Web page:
Messages
3,447
I'm still re-reading 'A Tale Of The Malazan Book Of The Fallen by Steven Erikson and as before having trouble putting it down.

Have just finished 'Midnight Tides' and 'The Bonehunters'.

Still can't get over what a brilliant author he is!
 

No One

Orange Aide ;)
Joined
Dec 17, 2009
Messages
1,098
Oddly, a few of the appearances of the worm itself are a bit too explicit, and I think there should have been less of this, and more of a hint or adumbration, rather than allowing it to appear "onstage" quite so much.

I'll always agree with that when it comes to the horror scene.

And thanks to all for those responses. I've still got several other SF masterworks to read on my shelf, but if I come across The Merchant's War, I'll no doubt pick it up.
 

Vertigo

Mad Mountain Man
Supporter
Joined
Jun 29, 2010
Messages
8,614
Location
Scottish Highlands
Finished Tanya Huff's Valor's Trial the last of her four Confederation novels. Whilst still good page turning military SF (marine/surface military). I have really grown utterly tired of her continuous 'seargeants always know/appear to know/do this that or the other. And the continual presentation of the heroine as pretty much completely omnipotent and omniscient, even in her own eyes gets wearing when it is repeated/alluded to every dozen or so pages.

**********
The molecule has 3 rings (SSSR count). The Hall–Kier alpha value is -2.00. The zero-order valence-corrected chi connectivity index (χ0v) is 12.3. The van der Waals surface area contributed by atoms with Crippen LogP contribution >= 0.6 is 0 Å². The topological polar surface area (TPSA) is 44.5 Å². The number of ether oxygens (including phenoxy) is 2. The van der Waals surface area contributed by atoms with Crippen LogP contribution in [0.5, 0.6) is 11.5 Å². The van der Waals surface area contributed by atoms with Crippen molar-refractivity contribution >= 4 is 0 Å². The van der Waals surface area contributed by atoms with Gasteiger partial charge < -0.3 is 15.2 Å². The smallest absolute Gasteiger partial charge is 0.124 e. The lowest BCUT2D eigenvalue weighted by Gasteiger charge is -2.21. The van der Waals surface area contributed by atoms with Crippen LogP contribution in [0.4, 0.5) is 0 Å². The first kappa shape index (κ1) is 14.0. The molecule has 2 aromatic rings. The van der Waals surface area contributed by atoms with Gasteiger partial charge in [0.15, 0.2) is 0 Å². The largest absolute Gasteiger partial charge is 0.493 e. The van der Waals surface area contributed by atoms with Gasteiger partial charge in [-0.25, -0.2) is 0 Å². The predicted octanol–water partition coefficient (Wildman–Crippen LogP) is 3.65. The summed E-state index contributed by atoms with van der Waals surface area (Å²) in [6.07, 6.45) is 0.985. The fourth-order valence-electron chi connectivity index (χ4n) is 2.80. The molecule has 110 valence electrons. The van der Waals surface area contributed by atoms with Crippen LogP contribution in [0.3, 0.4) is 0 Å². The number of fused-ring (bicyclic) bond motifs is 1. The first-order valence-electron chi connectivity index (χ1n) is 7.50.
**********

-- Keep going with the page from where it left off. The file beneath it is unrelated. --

Think I'll be moving on to my next SF Masterworks book next with Delany's Babel 17.

Edit: Hah! I just noticed that there is a 5th book out in the series but I'm really not sure I can put up with such apparent perfection in another novel.
 

j d worthington

Well-Known Member
Joined
May 9, 2006
Messages
13,889
Well, I finished Ouroboros last night and, yes, there was a certain "let-down" in the latter half of the novel, as things kicked into high gear. Mainly it was a matter of having a bit too much supernatural going on, which increased as things approached the climax... but that, unfortunately, is a risk with just about any weird tale I'm afraid. The character which carries the second section of the novel also requires a rather cruder voice, which can jar after the earlier portion; but this is justified by the nature of the character himself, so not really a flaw; I just found it a bit irritating at times.

Nonetheless, I would still say it is a very impressive entry in the genre, well worth reading; and I suspect that few are likely to be as pernickety as I when it comes to these points... that tendency is a result of my having read so many of the older, more restrained writings in the field, which I find generally more effective because they niggle one's own imagination and "fear of the unknown" in a fashion which makes the mysterious element all the more elusive and, therefore, more personal (in a sense) to each reader.

And, despite the relatively minor complaints voiced above, much of the writing here remains very fine, with some instances of quite unexpected and arresting imagery or metaphorical language which proves very effective indeed.
 
Status
Not open for further replies.

Similar threads


Top